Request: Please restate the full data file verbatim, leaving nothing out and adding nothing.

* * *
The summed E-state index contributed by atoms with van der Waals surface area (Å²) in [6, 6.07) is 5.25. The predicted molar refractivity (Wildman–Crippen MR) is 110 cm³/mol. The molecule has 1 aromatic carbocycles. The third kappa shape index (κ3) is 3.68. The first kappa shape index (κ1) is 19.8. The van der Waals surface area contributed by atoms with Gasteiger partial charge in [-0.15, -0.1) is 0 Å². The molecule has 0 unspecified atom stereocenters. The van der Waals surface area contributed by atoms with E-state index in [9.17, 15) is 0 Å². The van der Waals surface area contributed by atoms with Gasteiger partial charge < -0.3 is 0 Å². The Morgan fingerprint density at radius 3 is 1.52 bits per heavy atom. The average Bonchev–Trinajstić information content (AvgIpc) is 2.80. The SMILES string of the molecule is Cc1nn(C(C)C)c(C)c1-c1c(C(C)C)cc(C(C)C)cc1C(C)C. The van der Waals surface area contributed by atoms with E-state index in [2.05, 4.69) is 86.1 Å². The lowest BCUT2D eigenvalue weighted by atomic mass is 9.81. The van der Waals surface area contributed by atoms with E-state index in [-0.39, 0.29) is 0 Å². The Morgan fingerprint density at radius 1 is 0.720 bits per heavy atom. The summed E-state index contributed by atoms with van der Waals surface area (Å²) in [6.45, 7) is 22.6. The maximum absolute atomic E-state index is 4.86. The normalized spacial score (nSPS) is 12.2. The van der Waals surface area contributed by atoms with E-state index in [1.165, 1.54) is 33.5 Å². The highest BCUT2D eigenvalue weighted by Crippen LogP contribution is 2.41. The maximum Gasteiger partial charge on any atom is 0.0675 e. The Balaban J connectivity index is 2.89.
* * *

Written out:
The summed E-state index contributed by atoms with van der Waals surface area (Å²) in [6, 6.07) is 5.25. The predicted molar refractivity (Wildman–Crippen MR) is 110 cm³/mol. The molecule has 1 aromatic carbocycles. The third kappa shape index (κ3) is 3.68. The first kappa shape index (κ1) is 19.8. The van der Waals surface area contributed by atoms with Gasteiger partial charge in [-0.15, -0.1) is 0 Å². The molecule has 0 unspecified atom stereocenters. The van der Waals surface area contributed by atoms with E-state index in [9.17, 15) is 0 Å². The van der Waals surface area contributed by atoms with Gasteiger partial charge < -0.3 is 0 Å². The Morgan fingerprint density at radius 3 is 1.52 bits per heavy atom. The average Bonchev–Trinajstić information content (AvgIpc) is 2.80. The SMILES string of the molecule is Cc1nn(C(C)C)c(C)c1-c1c(C(C)C)cc(C(C)C)cc1C(C)C. The van der Waals surface area contributed by atoms with E-state index in [2.05, 4.69) is 86.1 Å². The lowest BCUT2D eigenvalue weighted by atomic mass is 9.81. The van der Waals surface area contributed by atoms with E-state index in [-0.39, 0.29) is 0 Å². The Morgan fingerprint density at radius 1 is 0.720 bits per heavy atom. The summed E-state index contributed by atoms with van der Waals surface area (Å²) in [6.45, 7) is 22.6. The maximum absolute atomic E-state index is 4.86. The normalized spacial score (nSPS) is 12.2. The van der Waals surface area contributed by atoms with E-state index in [1.165, 1.54) is 33.5 Å². The highest BCUT2D eigenvalue weighted by Crippen LogP contribution is 2.41. The maximum Gasteiger partial charge on any atom is 0.0675 e. The Balaban J connectivity index is 2.89.